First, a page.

#
If you have a line, and it goes on forever, and you choose a random point on that line, is that point the center of that line? And if you picked a new point, would that become the center of the line (since to either side of the point is infinity, and infinity is congruent to infinity)? Also if the universe has no middle and no end, am I, and everyone, at the center of the universe? (Of course the middle of the universe thing only works if you believe the universe has no middle and no end.)

If you have a line, and it goes on forever, and you choose a random point on that line, is that point the center of that line? And if you picked a new point, would that become the center of the line (since to either side of the point is infinity, and infinity is congruent to infinity)? Also if the universe has no middle and no end, am I, and everyone, at the center of the universe? (Of course the middle of the universe thing only works if you believe the universe has no middle and no end.)

Read another response by Daniel J. Velleman

Read another response about Mathematics

As with so many questions in mathematics, the answer will depend on exactly how you define your terms. In this case, we will have to decide how to define the word "center". Now, you hint at a possible definition in your question, when you speak of the parts of the line on either side of a point as being congruent. Let's make this definition explicit. Suppose we define a center point of a line or a line segment to be a point with the property that the parts of the line or line segment on either side of that point are congruent. Then, for example, in a line segment of length 1 inch, the point that is 1/2 inch from each end will be the unique center point of the segment; the parts of the segment on either side of that point both have length 1/2, and are therefore congruent. But if we apply this definition to a line that extends infinitely far in both directions, then we find that every point is a center point, because, as you observe, the parts of the line on either side of any point extend infinitely far, and are therefore congruent to each other.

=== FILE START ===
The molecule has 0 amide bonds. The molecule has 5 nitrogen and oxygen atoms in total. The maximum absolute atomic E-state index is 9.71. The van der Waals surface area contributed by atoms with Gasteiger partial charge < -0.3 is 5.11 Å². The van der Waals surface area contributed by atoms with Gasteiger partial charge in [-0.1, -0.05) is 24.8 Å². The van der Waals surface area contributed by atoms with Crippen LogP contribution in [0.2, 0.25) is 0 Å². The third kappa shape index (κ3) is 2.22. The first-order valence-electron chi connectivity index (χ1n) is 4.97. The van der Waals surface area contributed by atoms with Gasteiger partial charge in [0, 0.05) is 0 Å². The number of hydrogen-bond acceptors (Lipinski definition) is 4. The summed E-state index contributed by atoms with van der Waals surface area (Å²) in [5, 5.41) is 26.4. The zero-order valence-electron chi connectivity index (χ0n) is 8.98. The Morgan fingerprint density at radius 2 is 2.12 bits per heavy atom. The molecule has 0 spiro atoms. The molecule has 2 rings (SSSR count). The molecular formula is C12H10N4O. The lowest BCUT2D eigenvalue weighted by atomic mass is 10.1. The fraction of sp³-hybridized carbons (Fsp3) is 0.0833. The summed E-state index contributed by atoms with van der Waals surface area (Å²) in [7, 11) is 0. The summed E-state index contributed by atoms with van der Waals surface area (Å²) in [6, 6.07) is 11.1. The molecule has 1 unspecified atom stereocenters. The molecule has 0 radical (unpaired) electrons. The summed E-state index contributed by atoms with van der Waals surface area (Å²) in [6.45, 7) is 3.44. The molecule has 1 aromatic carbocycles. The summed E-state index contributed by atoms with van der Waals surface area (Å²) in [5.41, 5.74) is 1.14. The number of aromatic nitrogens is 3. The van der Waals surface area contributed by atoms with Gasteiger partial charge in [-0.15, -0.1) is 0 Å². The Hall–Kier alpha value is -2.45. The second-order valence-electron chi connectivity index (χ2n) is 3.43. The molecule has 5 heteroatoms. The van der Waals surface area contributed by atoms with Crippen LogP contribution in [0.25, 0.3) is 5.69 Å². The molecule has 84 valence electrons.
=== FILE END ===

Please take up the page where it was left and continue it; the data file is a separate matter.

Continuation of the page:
There is no contradiction or paradox here. With this definition of "center", an infinite line does not have a unique center point, it has many center points. I think what made this situation seem puzzling to you is that you were using a definition of "center" according to which a line has more than one center, but you also used the word "the", in the phrase "the center", which only makes sense if there is a unique center.